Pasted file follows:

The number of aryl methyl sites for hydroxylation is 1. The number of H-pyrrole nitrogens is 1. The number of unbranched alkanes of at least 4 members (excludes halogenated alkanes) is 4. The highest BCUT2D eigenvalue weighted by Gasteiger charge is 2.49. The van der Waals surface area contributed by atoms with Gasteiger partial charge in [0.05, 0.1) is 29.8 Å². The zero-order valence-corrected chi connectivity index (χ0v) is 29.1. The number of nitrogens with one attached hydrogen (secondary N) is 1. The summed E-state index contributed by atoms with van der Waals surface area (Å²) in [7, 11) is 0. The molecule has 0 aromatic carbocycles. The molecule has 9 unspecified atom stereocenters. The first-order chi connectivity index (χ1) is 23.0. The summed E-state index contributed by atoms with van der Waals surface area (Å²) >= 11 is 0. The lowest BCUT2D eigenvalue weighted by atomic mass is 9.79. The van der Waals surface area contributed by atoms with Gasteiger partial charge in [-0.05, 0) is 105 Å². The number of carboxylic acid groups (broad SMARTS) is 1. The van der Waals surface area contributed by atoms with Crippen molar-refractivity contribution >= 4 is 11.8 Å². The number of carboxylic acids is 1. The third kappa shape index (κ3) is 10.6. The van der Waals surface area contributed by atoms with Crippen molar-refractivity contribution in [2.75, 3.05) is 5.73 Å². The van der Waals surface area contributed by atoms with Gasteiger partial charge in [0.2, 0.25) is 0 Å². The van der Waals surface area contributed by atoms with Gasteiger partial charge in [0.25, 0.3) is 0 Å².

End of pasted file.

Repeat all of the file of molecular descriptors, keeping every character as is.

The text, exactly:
The number of aryl methyl sites for hydroxylation is 1. The number of H-pyrrole nitrogens is 1. The number of unbranched alkanes of at least 4 members (excludes halogenated alkanes) is 4. The highest BCUT2D eigenvalue weighted by Gasteiger charge is 2.49. The van der Waals surface area contributed by atoms with Gasteiger partial charge in [0.05, 0.1) is 29.8 Å². The zero-order valence-corrected chi connectivity index (χ0v) is 29.1. The number of nitrogens with one attached hydrogen (secondary N) is 1. The summed E-state index contributed by atoms with van der Waals surface area (Å²) in [7, 11) is 0. The molecule has 0 aromatic carbocycles. The molecule has 9 unspecified atom stereocenters. The first-order chi connectivity index (χ1) is 23.0. The summed E-state index contributed by atoms with van der Waals surface area (Å²) >= 11 is 0. The lowest BCUT2D eigenvalue weighted by atomic mass is 9.79. The van der Waals surface area contributed by atoms with Gasteiger partial charge in [-0.05, 0) is 105 Å². The number of carboxylic acid groups (broad SMARTS) is 1. The van der Waals surface area contributed by atoms with Crippen molar-refractivity contribution >= 4 is 11.8 Å². The number of carboxylic acids is 1. The third kappa shape index (κ3) is 10.6. The van der Waals surface area contributed by atoms with Crippen molar-refractivity contribution in [2.75, 3.05) is 5.73 Å². The van der Waals surface area contributed by atoms with Gasteiger partial charge in [0.2, 0.25) is 0 Å². The van der Waals surface area contributed by atoms with Gasteiger partial charge in [0.25, 0.3) is 0 Å².